By taking control of his medications, and making sure they are taken as rx'd, you cut his risk of addiction HUGELY. If he is not getting adequate pain control, contact his doctor ASAP because pain does odd things to the brain. Pain is nature's way of telling you something is seriously wrong. If you don't treat it, the body reacts to the pain to a greater degree, screaming louder that you need to stop it or fix it or whatever to make the pain stop. You can get stuck in a cycle where the body will over react to even very minor pain because the brain htinks you will never respond to make the pain stop before it is hideous, so it makes the little pains seem like huge screaming agony. This is REAL pain, and it can be hard to convince your body to not over-react to the pain. Letting the pain go after something like this is a wonderful way to get trapped in a cycle that is tough to end.

    I hope he feels better soon. As he heals it may be helpful to try lidoderm patches. They are topical patchs with lidocaine and they can be very helpful. they are not at all addictive and do not give any high. They just help with pain in whatever area you use them.
  8. LittleDudesMom

    LittleDudesMom Well-Known Member Staff Member

    I think you and husband are doing the right thing by bringing back in to the nest to "help" out until he's ready to move forward after he is medically cleared.

  9. DammitJanet

    DammitJanet Well-Known Member Staff Member

    Oh I agree totally with you doling them out. Like Susie said it is easy to forget when you last took your dose. Thats why I have an alarm on my phone. Pain does do strange things to people. I have a knee we cant get under control and its killing me. I dont want to up my pain medications because it is only one part of my body.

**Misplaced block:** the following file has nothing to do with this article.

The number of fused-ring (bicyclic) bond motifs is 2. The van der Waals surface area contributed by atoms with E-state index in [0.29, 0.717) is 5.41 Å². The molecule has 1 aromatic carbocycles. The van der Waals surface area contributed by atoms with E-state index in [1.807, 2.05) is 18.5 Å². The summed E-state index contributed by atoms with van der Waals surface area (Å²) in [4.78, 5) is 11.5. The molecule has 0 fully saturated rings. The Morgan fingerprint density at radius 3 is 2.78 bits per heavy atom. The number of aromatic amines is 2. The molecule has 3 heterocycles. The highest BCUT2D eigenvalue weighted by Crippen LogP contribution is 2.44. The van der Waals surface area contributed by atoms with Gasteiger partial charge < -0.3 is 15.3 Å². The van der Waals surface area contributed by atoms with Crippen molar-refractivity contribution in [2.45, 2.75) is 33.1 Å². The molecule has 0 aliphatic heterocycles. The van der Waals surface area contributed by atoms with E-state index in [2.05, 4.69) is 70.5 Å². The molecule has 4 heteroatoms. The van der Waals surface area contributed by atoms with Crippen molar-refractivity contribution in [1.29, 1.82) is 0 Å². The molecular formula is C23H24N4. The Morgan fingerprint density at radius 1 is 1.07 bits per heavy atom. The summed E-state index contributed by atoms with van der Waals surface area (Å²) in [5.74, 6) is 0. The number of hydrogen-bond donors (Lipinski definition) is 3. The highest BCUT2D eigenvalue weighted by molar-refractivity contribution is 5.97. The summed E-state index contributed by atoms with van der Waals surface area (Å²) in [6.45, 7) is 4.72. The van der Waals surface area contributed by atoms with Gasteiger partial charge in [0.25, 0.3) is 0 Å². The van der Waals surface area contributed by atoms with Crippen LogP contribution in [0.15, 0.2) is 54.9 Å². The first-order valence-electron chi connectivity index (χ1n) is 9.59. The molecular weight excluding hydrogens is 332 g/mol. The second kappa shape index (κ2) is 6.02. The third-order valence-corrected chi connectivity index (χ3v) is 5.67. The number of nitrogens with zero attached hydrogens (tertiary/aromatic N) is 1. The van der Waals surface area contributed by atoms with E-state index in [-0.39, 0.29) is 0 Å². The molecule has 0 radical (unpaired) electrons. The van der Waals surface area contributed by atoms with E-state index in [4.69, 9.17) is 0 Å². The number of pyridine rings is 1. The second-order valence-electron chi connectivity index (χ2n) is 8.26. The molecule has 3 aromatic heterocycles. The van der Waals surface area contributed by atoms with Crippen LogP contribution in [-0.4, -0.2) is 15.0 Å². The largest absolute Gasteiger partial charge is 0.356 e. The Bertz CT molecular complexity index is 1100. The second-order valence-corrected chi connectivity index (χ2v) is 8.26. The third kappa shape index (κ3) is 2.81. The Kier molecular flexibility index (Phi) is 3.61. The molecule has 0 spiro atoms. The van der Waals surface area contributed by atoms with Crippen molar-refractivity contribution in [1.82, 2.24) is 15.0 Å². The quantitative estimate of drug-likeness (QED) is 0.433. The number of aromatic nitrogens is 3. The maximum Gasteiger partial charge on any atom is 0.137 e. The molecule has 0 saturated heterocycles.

I also think you are doing the right thing bringing him back home. We are doing that with my youngest since they fired him from his job and I feel we simply have to get his physical things under control. He and I have let them go on too long. He doesnt want to admit he is not able to work but for right now, he is going to have to listen to me.
    Last edited: Aug 11, 2013
  10. trinityroyal

    trinityroyal Well-Known Member

    Thanks everyone. It really helps to know that my paranoia in this case is reasonable rather than over-reacting.

    difficult child is healing remarkably well. The road rash is clearing up more and more each day, especially on his face. difficult child no longer looks like he came in 3rd in an axe fight. Now he just looks a bit bruised and scraped up. And he's becoming more insufferable with each passing day that he's here. I've always noticed that patients starts to get grumpy and demanding, it's a sure sign that they're on the mend.

    Susie, thanks for mentioning the lidoderm patches. I'm going to look into those, as they might be a better alternative for difficult child and pain management overall. He's been taking his medications (psychiatric, pain and antibiotics) properly and on schedule only because husband has been keeping hold of the medications, and staring him down whenever he takes them. No "cheeking" them and saving for later, or throwing away, or any of the normal nonsense he usually gets up to. Aside from the post-injury PITA, he's actually been a real treat to be around, now that he's fully and properly medicated.

    He's got more doctor and dental junk to do this week, and with luck after that he can just get on with the business of healing and getting back to "normal".

  11. Liahona

    Liahona Guest

    He is a luck guy to have you and husband to help take care of him. Glad he is on the mend.